Today is Parents’ Day, so this week’s picture is a portrait of two proud parents with their children: The Family of Jan Bruegel the Elder, by Peter Paul Rubens. Like Rubens, Bruegel was a painter. The two men knew each other well, so the picture reproduced on this page was almost certainly done as a personal favour.

The work remained in the collection of the Brueghel family until the 1650s, when it passed into the ownership of another well known Flemish painter, David Teniers the Younger – a testament to the close relationships that existed between the leading artists of seventeenth-century Antwerp. In the twentieth century the painting was bought by Count Antoine Seilern, an English-born Middle European aristocrat, of Austrian descent, who built up one of the most remarkable collections of Old Master painting in Britain during the course of his long and eventful life. Big-game hunter, qualified pilot, racehorse breeder and lifelong philanthropist, Seilern bequeathed his collection, on his death in 1978, to the Courtauld Institute. So it is that The Family of Jan Brueghel the Elder can be seen, together with many other masterpieces acquired by Seilern, at the Courtauld Institute Galleries in Somerset House, London.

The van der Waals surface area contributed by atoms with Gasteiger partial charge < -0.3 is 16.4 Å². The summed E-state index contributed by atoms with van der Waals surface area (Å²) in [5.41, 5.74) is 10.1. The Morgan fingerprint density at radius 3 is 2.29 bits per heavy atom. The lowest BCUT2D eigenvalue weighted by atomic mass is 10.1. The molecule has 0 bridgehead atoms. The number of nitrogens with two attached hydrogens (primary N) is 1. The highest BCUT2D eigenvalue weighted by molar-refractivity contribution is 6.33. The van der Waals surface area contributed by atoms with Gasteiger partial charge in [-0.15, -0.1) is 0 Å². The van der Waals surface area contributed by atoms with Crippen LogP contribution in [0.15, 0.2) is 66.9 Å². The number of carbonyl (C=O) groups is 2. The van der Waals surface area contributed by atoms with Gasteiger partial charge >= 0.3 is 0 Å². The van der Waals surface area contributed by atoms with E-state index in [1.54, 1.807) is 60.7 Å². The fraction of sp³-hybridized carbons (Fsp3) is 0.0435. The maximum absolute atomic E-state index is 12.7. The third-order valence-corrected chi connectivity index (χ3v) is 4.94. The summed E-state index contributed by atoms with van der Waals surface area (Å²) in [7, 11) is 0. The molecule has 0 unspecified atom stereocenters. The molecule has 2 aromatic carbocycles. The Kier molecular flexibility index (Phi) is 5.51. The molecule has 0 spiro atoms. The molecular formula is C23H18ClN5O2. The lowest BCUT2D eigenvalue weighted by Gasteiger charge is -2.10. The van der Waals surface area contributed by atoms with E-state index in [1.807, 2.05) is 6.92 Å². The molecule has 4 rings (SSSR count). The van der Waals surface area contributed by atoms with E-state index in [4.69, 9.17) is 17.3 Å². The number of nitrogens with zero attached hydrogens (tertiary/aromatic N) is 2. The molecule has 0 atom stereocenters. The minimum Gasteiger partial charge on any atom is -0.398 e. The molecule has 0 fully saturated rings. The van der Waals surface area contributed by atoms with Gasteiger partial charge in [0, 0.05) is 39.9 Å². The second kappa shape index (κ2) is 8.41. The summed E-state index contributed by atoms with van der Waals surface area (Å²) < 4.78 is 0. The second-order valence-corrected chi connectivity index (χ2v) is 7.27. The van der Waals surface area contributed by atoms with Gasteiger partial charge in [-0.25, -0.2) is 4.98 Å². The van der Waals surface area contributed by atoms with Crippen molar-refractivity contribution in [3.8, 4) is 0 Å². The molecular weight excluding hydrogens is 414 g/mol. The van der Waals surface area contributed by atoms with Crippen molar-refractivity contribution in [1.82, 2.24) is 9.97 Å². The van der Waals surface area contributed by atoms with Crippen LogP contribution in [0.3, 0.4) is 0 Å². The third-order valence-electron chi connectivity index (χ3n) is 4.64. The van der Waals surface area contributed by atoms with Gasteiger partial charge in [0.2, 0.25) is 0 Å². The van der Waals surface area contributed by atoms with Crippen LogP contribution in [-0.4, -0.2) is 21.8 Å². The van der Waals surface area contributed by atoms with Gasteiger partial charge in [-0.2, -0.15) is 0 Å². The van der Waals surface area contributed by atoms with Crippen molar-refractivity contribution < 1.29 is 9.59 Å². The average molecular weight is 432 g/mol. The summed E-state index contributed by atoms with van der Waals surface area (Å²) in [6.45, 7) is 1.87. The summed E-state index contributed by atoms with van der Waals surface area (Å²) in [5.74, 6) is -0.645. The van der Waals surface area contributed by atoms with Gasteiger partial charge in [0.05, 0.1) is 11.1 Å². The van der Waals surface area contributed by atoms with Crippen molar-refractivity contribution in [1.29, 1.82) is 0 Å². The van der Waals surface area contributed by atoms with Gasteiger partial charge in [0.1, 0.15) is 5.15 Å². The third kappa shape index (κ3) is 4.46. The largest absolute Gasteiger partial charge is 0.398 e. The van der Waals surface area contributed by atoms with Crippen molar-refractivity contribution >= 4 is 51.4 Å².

Rubens was the most celebrated Northern European artist of his day. Painter to the courts of Europe, he was famous as the creator of vast and magnificent cycles of allegorical canvases designed to glorify his princely patrons. But as this modest, heartfelt picture demonstrates, he could also be an artist of great warmth and humanity. He was a particularly good friend to Jan Brueghel the Elder, who like Rubens himself had been employed on several trips to Italy as an ambassador for the rulers of the southern Netherlands. But whereas Rubens was a fluent linguist,...

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